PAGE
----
Wake Up, Philippines!

BACLARAN CHURCH: Mass attendance, petitions swell

By Manolita A. Gonzales
Philippine Daily Inquirer
First Posted 07:52:00 03/16/2009

Filed Under: Churches (organisations), World Financial Crisis, Religion & Belief, Overseas Employment, Grants and Scholarships, Employment

(Editor’s Note: Times are tough. Let’s do something about it. Now. Share with us what you or other people are doing to get you through the rough times. If we are together, we can tough it out. Send suggestions to jsarmiento@inquirer.com.ph)

MANILA, Philippines—The tougher the times, the harder people pray.

At the popular “Our Mother of Perpetual Help” shrine in Baclaran, Parañaque City, people attending Wednesday novenas and Sunday Masses often spill over to the courtyard. Churchgoers used to peak at 120,000 on the first Wednesday of the month.

Now crowds fill the church to overflowing even on ordinary Wednesdays and Sundays. (The shrine holds 12 Masses and novenas every Wednesday.)

Prices have risen, but devotees are not scrimping on their donations to the church. In fact, Wednesday and Sunday collections in Baclaran have slightly increased.

The Baclaran shrine is a favorite place of solace for people seeking special favors from Mary, the Mother of Jesus, and for any good Samaritan willing to help someone in need.

On the first Wednesday of the month, the shrine gets 3,000 to 4,000 written petitions. It receives 2,200 to 2,800 petitions on ordinary Wednesdays.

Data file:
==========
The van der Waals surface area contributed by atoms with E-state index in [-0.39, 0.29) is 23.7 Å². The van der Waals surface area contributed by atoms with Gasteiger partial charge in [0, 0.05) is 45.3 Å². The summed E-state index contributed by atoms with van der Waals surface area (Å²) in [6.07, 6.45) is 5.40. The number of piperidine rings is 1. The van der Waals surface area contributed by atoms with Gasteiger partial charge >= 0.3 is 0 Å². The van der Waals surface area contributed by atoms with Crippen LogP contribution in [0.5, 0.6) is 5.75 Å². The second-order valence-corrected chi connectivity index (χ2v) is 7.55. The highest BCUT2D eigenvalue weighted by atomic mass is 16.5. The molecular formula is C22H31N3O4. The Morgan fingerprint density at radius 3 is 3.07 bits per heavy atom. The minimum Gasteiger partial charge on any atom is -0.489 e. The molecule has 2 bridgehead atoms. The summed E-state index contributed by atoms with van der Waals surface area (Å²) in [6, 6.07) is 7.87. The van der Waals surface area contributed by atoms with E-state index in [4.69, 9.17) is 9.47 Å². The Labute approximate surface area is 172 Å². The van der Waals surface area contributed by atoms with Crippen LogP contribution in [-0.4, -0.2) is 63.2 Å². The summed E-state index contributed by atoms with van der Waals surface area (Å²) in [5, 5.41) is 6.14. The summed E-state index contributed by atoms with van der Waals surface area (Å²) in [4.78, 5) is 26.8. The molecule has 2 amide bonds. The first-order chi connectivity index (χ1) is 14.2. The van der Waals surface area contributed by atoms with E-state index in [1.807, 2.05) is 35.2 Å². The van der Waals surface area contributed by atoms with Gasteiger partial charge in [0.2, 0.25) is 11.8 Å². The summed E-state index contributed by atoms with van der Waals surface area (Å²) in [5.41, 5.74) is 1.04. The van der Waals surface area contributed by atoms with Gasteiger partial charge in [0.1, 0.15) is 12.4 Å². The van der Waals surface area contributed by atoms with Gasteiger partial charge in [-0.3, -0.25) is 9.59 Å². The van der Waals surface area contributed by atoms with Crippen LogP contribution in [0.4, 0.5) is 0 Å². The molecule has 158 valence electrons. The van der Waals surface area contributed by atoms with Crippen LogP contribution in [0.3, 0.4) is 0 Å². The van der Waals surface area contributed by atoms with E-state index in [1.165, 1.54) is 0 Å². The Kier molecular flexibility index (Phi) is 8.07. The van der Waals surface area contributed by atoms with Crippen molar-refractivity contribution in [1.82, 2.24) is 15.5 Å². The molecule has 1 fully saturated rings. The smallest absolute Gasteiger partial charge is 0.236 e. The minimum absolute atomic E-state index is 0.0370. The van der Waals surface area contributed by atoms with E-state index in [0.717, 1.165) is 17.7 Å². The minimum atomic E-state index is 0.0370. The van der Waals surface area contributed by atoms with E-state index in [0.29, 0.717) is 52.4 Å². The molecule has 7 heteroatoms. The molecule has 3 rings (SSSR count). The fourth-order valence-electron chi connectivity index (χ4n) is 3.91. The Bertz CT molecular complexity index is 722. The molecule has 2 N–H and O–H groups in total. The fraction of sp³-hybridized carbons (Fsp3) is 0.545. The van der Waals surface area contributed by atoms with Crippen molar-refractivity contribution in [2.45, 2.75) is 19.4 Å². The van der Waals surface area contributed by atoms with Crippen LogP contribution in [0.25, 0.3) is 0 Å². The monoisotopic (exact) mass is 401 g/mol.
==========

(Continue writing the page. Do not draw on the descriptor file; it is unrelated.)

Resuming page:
“Those are twice the number of letters we got five of ten years ago,” said Vivian Bersola, a lay missionary of the shrine for 19 years.

Devotees also write prayers of thanksgiving—around 500 are received weekly.

Petitions for jobs

While petitions used to focus on family and spiritual problems, recent ones are more work-related, such as prayers for landing a job in the country or abroad and for passing of job interviews and board exams, according to Bersola.

Tens of thousands of jobs have been lost in the country over the past few months because of plunging demand for exports like electronics and garments as the recession in the United States and other developed countries deepens.

The Philippines could lose up to 300,000 jobs in the first six months of the year, according to the labor secretary.

Other petitions include prayers for health and recovery from sickness (particularly cancer and other ailments needing surgery), peace in the home, travel abroad, release of housing loans and even divine intervention in the payment of tuition and credit cards.

“These petitions keep us grounded in the day-to-day struggle of ordinary people,” Fr. Ino Cueto said.

Redemptorist priests read some of the prayer petitions during Mass.

Mass for OFWs

Noticing that problems of overseas Filipino workers (OFWs) and their families were a recurring theme in petitions and even confessions, the priests decided to hold special Masses for the workers and their families at 9:30 a.m. every last Friday of the month.

Shortly before the Mass for OFWs was to be held in January, the priests wondered, “Would people attend?” They were surprised when the whole church was filled.

When Cueto became shrine rector a year ago, he noticed that some 20 beggars would appear on Tuesday nights in anticipation of the Wednesday devotees.

Recently, he counted more than 50. “Most of them are old women,” he said. “We cannot prevent them from coming, but we are thinking of a more systematic and effective response to their plight.”

The Redemptorist priests are noted for their social programs for the poor, as well as their activism during the martial law years, when they were teasingly called “Redempterrorists.”

There seems to be less political activism now, which is true of the whole Catholic Church, but the social services remain.